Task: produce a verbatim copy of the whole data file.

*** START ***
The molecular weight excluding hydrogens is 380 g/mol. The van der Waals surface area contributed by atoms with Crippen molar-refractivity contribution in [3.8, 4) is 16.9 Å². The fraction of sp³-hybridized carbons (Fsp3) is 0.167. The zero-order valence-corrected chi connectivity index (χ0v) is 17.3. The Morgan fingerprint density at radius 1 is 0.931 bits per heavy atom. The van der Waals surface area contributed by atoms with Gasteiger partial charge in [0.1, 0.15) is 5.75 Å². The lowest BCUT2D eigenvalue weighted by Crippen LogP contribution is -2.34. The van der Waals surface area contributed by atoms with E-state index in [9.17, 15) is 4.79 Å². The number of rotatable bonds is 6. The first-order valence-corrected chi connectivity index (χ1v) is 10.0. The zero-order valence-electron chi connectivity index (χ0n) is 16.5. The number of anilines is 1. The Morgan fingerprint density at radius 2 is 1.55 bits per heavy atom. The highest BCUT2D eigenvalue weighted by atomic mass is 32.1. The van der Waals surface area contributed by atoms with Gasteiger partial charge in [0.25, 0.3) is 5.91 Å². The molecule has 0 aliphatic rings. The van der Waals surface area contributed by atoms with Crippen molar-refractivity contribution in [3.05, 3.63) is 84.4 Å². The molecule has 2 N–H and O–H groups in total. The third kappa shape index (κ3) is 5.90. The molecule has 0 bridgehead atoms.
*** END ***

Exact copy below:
The molecular weight excluding hydrogens is 380 g/mol. The van der Waals surface area contributed by atoms with Crippen molar-refractivity contribution in [3.8, 4) is 16.9 Å². The fraction of sp³-hybridized carbons (Fsp3) is 0.167. The zero-order valence-corrected chi connectivity index (χ0v) is 17.3. The Morgan fingerprint density at radius 1 is 0.931 bits per heavy atom. The van der Waals surface area contributed by atoms with Gasteiger partial charge in [0.1, 0.15) is 5.75 Å². The lowest BCUT2D eigenvalue weighted by Crippen LogP contribution is -2.34. The van der Waals surface area contributed by atoms with E-state index in [9.17, 15) is 4.79 Å². The number of rotatable bonds is 6. The first-order valence-corrected chi connectivity index (χ1v) is 10.0. The zero-order valence-electron chi connectivity index (χ0n) is 16.5. The number of anilines is 1. The Morgan fingerprint density at radius 2 is 1.55 bits per heavy atom. The highest BCUT2D eigenvalue weighted by atomic mass is 32.1. The van der Waals surface area contributed by atoms with Gasteiger partial charge in [0.25, 0.3) is 5.91 Å². The molecule has 0 aliphatic rings. The van der Waals surface area contributed by atoms with Crippen molar-refractivity contribution in [3.05, 3.63) is 84.4 Å². The molecule has 2 N–H and O–H groups in total. The third kappa shape index (κ3) is 5.90. The molecule has 0 bridgehead atoms.